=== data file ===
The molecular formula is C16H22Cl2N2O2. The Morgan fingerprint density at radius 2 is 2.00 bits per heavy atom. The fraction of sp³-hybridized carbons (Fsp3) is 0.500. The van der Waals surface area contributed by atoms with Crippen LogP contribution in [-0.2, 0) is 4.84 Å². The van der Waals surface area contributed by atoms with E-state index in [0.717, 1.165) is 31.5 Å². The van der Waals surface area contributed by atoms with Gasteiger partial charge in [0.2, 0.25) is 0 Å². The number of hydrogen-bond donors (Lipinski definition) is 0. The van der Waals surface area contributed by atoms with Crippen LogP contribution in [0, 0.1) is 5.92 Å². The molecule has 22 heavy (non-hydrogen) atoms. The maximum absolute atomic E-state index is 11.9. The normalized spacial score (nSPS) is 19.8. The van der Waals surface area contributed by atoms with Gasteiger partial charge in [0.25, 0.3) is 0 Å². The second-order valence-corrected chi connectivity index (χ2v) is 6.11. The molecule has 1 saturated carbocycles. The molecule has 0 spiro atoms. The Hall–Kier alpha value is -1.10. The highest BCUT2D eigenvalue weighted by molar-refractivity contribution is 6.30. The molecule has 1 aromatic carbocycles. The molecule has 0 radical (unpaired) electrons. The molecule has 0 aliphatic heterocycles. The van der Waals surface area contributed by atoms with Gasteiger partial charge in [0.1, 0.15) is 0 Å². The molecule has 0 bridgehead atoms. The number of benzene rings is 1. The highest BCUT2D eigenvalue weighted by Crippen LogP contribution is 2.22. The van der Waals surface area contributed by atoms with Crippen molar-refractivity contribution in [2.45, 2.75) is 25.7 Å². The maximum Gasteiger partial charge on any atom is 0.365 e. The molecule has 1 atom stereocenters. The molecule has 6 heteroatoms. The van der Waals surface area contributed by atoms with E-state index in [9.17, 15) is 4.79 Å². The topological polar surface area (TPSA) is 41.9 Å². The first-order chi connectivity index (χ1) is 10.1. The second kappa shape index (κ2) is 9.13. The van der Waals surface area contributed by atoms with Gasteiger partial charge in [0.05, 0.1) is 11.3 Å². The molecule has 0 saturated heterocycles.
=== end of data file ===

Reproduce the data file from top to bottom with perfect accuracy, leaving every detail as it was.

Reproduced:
The molecular formula is C16H22Cl2N2O2. The Morgan fingerprint density at radius 2 is 2.00 bits per heavy atom. The fraction of sp³-hybridized carbons (Fsp3) is 0.500. The van der Waals surface area contributed by atoms with Crippen LogP contribution in [-0.2, 0) is 4.84 Å². The van der Waals surface area contributed by atoms with E-state index in [0.717, 1.165) is 31.5 Å². The van der Waals surface area contributed by atoms with Gasteiger partial charge in [0.2, 0.25) is 0 Å². The number of hydrogen-bond donors (Lipinski definition) is 0. The van der Waals surface area contributed by atoms with Crippen LogP contribution in [0, 0.1) is 5.92 Å². The molecule has 22 heavy (non-hydrogen) atoms. The maximum absolute atomic E-state index is 11.9. The normalized spacial score (nSPS) is 19.8. The van der Waals surface area contributed by atoms with Gasteiger partial charge in [0.25, 0.3) is 0 Å². The second-order valence-corrected chi connectivity index (χ2v) is 6.11. The molecule has 1 saturated carbocycles. The molecule has 0 spiro atoms. The Hall–Kier alpha value is -1.10. The highest BCUT2D eigenvalue weighted by molar-refractivity contribution is 6.30. The molecule has 1 aromatic carbocycles. The molecule has 0 radical (unpaired) electrons. The molecule has 0 aliphatic heterocycles. The van der Waals surface area contributed by atoms with Gasteiger partial charge in [0.1, 0.15) is 0 Å². The molecule has 0 bridgehead atoms. The number of benzene rings is 1. The highest BCUT2D eigenvalue weighted by Crippen LogP contribution is 2.22. The van der Waals surface area contributed by atoms with Crippen molar-refractivity contribution in [2.45, 2.75) is 25.7 Å². The maximum Gasteiger partial charge on any atom is 0.365 e. The molecule has 1 atom stereocenters. The molecule has 6 heteroatoms. The van der Waals surface area contributed by atoms with E-state index in [9.17, 15) is 4.79 Å². The topological polar surface area (TPSA) is 41.9 Å². The first-order chi connectivity index (χ1) is 10.1. The second kappa shape index (κ2) is 9.13. The van der Waals surface area contributed by atoms with Gasteiger partial charge in [0.05, 0.1) is 11.3 Å². The molecule has 0 saturated heterocycles.